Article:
Have you ever been snuggled up in bed, ready to close your eyes and say goodbye to another day until you hear a ‘slurp’ sound? As soon as you hear that excessive licking sound you basically say goodbye to your sweet slumber. Tiredness is quickly replaced by annoyance because your dog is once again licking himself when you’ve only just crawled into bed.

Like baby’s feet but better. I’m one of those people who lets my dog sleep in my bed. It’s always cute to wake up to this creature in my bed. In this photo, I’m capturing those morning moments with my best girl, Ruby, who likes to stretch out and roll around in bed sometimes longer than me myself! It makes me feel happy and at peace to know she’s comfortable while protecting part of her pack.

It is just like listening to nails on a chalkboard, especially when it won’t stop. This then begs the question, why do dogs lick their paws before bed?

Why Do Dogs Lick Their Paws Before Bed?

John Ciribassi, DVM, says “the likely explanation is that the dog is merely grooming himself prior to going to sleep”. He then goes on to say, “Grooming while relaxed is a common cause for the behavior.”

It is sometimes possible that the dog is licking himself throughout the day and we don’t realize because we aren’t home to notice. Perhaps it is because you only notice it at night when things are quiet and you’re trying to sleep.

If you’d like to keep track of when your dog is licking their paws or if they aren’t sleeping correctly, try the Fi Smart Collar. This great collar has sleep tracking features, that let you know how many hours your pup sleeps per night and if there are any interruptions, such as your pup licking their paws.

To learn more about the collar, click here.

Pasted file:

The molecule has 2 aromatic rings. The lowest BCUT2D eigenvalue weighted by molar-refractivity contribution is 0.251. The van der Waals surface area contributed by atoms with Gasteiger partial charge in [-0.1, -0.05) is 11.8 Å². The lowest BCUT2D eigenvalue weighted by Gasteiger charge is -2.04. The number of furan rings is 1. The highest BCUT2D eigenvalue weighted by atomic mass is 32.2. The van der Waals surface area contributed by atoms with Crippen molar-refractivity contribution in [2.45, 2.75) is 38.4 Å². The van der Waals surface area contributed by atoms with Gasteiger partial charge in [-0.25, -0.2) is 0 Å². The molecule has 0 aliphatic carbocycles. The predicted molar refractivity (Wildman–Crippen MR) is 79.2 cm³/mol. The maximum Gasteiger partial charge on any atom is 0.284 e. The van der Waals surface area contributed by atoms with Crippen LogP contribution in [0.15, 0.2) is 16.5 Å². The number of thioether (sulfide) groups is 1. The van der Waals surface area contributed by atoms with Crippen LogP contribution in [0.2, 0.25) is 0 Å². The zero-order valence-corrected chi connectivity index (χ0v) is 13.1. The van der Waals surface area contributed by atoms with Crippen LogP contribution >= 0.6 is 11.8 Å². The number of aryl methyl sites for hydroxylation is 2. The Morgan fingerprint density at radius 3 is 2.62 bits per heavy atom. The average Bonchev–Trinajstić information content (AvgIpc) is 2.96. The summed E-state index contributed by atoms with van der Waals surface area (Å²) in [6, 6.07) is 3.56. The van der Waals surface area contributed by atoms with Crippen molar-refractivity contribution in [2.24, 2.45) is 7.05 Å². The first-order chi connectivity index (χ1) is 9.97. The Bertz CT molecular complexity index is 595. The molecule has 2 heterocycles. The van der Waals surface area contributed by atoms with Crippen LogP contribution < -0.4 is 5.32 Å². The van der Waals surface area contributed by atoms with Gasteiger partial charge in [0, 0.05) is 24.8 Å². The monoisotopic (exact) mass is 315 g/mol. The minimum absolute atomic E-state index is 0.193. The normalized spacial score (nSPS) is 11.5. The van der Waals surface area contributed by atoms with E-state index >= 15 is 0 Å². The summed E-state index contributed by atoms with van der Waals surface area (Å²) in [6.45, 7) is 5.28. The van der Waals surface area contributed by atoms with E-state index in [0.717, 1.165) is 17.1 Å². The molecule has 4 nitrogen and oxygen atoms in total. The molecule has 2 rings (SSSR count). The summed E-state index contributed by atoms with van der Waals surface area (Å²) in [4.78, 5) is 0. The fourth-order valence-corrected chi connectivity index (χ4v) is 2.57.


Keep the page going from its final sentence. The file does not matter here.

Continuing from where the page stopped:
Nocturnal Gnawing

Veterinarians and behaviorists are still fairly lost when it comes to the nocturnal gnawing phenomenon. They are yet to understand why dogs choose the time right before sleep to lick themselves. However, there are many theories.

One particular theory states that they choose to do it simply because it is annoying to you. Dogs choosing to lick themselves before sleeping can be a behavior that dogs associate with attention, even if it is negative. The reaction you give to them for licking their paws could actually reinforce their behavior.

Dog in bed

On top of that, self-licking for attention can sometimes occur due to misunderstandings. For example, if your dog has licked your face and you’ve praised them, they could associate a reward with all forms of licking. Other professionals also say that separation anxiety could be a major cause of paw licking.

If you and your dog sleep apart, the physical separation from one another could be a trigger for licking. Often, licking is used as a stress reliever. However, this could be more deeply rooted than you think.

Some theorize that separation anxiety comes from some form of maternal separation. This is a common belief as mothers lick their pups to groom them, show affection, and stimulate bodily functions. Self-licking can often mimic maternal care.